July 30, 2010
The estate of OBU alumna Alta Faye Van Sickle has provided the university $857,500, which will be used as endowment funds for scholarships and an academic position, OBU President David W. Whitlock announced recently.
The gift creates an endowment trust in honor of Van Sickle's parents, the Reverend A.E. and Dora Johnson Hughes, to support a professorship chair in Christian studies and to supplement an existing endowed scholarship benefiting OBU students.
The family of Faye Hughes Van Sickle gathers to honor a gift from her estate to OBU to be used as endowment funds for scholarships and an academic position. The family includes (front, from left) Brad Kennedy, R.W. Hughes, Neil Van Sickle, Angela Palmer, (back, from left) Richard Kennedy, Elaine Kennedy, Margaret Hughes, Paula Carpenter, J. Randy Hughes, Paul Carpenter and Stephen Palmer.
The professorship will be named the Reverend A.E. and Dora Johnson Hughes Chair of Christian Ministry. The faculty member who is selected for the chair will have an earned doctorate, preferably in Christian studies, and will be selected by OBU's president upon recommendation from the chief academic officer and the dean of the university's Joe L. Ingram School of Christian Service.
According to a university statement, endowed chairs and professorships - which assist with compensation - are awarded to select professors who are "outstanding teachers and who have demonstrated exceptional ability in their academic disciplines." The gift which provides an endowed academic position is invested in the university's permanent endowment fund, and the annual earnings are used to assist with compensation.
The Van Sickle gift also supplements the existing Reverend A.E. and Dora Johnson Hughes Endowed Scholarship, which provides financial support for OBU students preparing for the pastorate or music ministry.
"This is a very significant gift, and we will be good stewards of it," said Dr. Mark McClellan, dean of the School of Christian Service. "The real impact of this gift will be in the lives of countless numbers of students who will be educated and prepared for Christian ministry here at OBU in the School of Christian Service. This gift will impact the proclamation of the Gospel, the exposition and preaching of the Word of God, making disciples, the growth of the church, global missionary outreach, and the impact of churches on our communities and culture. The scholarships for church ministry students and the position of a chair for a professor of church ministry will be invaluable."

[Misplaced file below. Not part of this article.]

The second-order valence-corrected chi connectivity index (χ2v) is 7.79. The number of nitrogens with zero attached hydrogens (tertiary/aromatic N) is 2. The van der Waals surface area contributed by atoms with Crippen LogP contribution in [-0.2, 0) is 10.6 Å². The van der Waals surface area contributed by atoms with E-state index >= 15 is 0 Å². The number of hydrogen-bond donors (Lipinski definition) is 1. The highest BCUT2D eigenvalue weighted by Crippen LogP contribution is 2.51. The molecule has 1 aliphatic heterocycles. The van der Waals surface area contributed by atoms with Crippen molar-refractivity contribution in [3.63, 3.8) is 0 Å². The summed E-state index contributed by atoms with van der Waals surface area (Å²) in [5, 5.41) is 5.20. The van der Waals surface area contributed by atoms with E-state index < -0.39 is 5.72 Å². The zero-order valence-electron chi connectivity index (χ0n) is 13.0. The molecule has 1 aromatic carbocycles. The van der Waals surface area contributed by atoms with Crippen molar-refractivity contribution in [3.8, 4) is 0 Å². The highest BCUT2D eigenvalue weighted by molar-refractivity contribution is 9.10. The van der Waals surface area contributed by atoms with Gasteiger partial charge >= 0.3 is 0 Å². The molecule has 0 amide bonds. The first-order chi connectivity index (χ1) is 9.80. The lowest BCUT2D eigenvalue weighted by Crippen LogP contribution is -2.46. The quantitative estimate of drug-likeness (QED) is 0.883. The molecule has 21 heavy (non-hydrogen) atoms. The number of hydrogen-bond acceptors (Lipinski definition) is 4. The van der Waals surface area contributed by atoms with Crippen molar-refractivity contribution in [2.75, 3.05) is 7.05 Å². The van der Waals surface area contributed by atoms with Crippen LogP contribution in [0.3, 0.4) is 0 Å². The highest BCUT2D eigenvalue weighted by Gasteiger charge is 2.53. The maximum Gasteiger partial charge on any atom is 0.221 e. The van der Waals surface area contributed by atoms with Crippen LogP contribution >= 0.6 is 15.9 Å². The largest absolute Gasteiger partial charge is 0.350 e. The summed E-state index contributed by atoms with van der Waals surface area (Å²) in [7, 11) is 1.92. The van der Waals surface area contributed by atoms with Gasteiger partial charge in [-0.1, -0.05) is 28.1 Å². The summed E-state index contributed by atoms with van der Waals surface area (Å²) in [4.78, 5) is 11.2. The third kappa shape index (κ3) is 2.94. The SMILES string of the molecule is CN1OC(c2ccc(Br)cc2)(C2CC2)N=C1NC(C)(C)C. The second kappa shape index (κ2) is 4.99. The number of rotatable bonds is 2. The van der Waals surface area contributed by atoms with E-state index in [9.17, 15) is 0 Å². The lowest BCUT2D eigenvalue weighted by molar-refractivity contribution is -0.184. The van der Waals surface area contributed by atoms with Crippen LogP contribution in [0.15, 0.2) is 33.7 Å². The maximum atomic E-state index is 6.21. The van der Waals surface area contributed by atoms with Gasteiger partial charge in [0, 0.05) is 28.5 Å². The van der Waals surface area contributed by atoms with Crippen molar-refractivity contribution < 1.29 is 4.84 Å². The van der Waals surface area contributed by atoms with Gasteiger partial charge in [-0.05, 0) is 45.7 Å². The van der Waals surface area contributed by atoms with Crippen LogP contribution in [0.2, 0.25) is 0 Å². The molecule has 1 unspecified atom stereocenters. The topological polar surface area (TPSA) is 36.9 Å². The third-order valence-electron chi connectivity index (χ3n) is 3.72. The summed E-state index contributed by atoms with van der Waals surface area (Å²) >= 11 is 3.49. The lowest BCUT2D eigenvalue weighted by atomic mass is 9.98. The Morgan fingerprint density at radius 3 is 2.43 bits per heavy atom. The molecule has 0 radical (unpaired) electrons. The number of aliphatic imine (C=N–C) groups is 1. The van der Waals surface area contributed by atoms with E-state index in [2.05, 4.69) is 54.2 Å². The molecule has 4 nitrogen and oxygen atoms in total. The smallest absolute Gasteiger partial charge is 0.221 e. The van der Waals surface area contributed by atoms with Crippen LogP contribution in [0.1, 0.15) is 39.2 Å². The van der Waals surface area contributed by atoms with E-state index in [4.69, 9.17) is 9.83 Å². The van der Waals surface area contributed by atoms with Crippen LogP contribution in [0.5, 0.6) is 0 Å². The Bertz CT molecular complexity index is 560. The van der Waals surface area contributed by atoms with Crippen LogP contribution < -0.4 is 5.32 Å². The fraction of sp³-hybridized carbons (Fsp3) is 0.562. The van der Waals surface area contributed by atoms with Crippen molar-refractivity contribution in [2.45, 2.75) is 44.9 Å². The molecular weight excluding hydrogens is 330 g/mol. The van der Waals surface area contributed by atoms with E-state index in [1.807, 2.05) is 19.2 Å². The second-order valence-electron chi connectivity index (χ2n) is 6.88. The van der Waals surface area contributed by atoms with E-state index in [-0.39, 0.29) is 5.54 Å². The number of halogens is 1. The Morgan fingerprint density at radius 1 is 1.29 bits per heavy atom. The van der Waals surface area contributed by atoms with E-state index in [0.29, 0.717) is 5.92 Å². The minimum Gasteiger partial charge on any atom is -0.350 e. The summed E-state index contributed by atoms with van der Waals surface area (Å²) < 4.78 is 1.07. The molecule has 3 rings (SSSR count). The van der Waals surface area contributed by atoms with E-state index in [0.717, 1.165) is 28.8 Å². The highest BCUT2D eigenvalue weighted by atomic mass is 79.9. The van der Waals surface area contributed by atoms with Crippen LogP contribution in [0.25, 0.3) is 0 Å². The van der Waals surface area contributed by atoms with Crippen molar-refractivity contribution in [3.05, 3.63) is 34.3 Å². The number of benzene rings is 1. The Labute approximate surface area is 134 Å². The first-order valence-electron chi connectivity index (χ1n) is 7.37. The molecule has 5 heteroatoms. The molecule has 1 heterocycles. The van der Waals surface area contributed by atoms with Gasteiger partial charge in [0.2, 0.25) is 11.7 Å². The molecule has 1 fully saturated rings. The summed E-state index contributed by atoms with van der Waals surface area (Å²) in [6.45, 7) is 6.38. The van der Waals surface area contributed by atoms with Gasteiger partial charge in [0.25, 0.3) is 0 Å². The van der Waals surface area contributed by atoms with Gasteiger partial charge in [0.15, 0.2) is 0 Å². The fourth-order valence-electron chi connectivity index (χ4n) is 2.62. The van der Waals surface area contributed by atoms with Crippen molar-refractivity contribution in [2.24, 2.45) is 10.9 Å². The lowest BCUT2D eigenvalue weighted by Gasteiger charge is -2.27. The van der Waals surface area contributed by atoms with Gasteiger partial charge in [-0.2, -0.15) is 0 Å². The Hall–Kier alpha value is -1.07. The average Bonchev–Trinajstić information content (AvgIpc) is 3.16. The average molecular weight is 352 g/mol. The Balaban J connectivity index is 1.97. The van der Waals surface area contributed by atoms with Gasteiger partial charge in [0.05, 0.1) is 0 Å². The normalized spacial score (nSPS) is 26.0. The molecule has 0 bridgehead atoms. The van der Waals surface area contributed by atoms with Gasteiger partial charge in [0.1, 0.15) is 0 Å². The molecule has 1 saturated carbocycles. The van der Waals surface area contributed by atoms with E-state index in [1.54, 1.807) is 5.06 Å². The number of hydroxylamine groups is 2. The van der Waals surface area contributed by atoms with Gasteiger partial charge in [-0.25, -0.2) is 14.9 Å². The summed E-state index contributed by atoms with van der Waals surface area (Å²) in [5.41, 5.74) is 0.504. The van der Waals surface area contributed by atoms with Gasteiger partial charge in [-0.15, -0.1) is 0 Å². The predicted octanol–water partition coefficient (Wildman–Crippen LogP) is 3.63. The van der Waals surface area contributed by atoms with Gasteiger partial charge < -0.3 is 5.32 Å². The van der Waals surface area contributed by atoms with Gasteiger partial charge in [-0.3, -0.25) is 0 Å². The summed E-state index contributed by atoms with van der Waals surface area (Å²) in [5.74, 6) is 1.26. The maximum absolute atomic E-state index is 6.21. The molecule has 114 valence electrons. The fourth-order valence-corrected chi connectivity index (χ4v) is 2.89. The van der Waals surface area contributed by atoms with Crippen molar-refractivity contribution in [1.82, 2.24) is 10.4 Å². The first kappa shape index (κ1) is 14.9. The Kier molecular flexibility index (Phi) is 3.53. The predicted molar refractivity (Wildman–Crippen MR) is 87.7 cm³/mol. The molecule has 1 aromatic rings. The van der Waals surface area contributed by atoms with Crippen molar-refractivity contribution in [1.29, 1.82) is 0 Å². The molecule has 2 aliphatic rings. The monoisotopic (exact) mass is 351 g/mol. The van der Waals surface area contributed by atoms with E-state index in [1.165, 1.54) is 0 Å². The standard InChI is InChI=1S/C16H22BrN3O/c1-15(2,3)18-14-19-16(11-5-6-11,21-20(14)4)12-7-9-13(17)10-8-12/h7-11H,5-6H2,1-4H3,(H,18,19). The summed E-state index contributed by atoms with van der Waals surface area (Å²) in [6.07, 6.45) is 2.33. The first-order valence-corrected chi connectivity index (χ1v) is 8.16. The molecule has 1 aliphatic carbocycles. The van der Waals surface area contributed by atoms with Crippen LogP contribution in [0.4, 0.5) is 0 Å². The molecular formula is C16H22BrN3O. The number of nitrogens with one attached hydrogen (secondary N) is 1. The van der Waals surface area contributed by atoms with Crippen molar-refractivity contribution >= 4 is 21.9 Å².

Born in Tillman County, Oklahoma, in 1897, Alter Eli Hughes was a Southern Baptist pastor and missions leader in Oklahoma and Texas. He followed a call to ministry which came after he began a career in agriculture. He attended Decatur Baptist College (now Dallas Baptist University) in Decatur, Texas, and Southwestern Baptist Theological Seminary in Fort Worth. In 1917 he married Dora Johnson in Elbert, Texas. He died in 1958.
Faye Hughes Van Sickle was 8 years old when her father began training for the ministry. She graduated from high school in Byron, Texas, and earned an associate's degree from Decatur Baptist College. She attended OBU as a member of the Class of 1947, and also attended the University of Hawaii. She taught grade school near the southwest Oklahoma towns of Frederick and Hollister before moving to Fort Worth, Texas, with her husband, Col. Charles T. Moreland. She fulfilled her goal of becoming a licensed private pilot, and was employed by General Dynamics for 20 years, attaining the rank of aircraft design engineer.
Col. Moreland died of natural causes in 1980. In 1987, Faye married Maj. Gen. Neil Van Sickle, acquiring nine grandchildren and 17 great-grandchildren. The couple settled in Kalispell, Mont., where she was a member of the Bethlehem Lutheran Church. She died in Kalispell on Jan. 13, 2010, at the age of 85. Throughout her life she remained close to her family, including her brother, Wayne Hughes, of Frederick; her nephew, J. Randy Hughes, of Noble, Okla.; and her nieces, Elaine Kennedy of Pauls Valley, Okla., and Paula Carpenter of Denton, Texas.
Van Sickle's family described her as a Christian woman who was tenacious, generous, long-suffering, dependable, compassionate, graceful, beautiful, elegant and tough.
"The entire family is to be commended, and we are so grateful to Gen. Van Sickle and Faye's relatives for their investment in the lives of our students," OBU President David W. Whitlock said. "Faye sounds like one of the most remarkable women I've ever heard about - a design engineer, pilot, and Gen. Van Sickle tells me she was also a motorcyclist."
"It has been such a pleasure to work with Faye's extended family," said Bill Holley, OBU associate vice president for university advancement, who worked with the family to establish the gift. "She was obviously loved by all of them. Her concern to honor the memory of her own parents represents a ‘statement' of the kind of person she really was."
Will Smallwood, OBU's vice president of advancement, said the gift represents an eternal impact on the kingdom of God by providing means for future generations to prepare for the gospel ministry, as well as creating a tribute to Van Sickle's priorities.
"There will be people in the kingdom of God who Faye never knew who will be there because of her legacy," said Will Smallwood, OBU vice president for university advancement. "This represents the impact of what Faye's life has meant beyond life on this Earth."
Van Sickle's brother, Wayne Hughes, said his family loves and values the university, as indicated by the family members who have attended OBU. He said he thinks OBU can offer students what is important: an education in a Christian environment that is small enough for students to get to know their classmates.
"I hope OBU continues to do what OBU does: to teach young people how to live," Hughes said. "I think my family is a good example of that."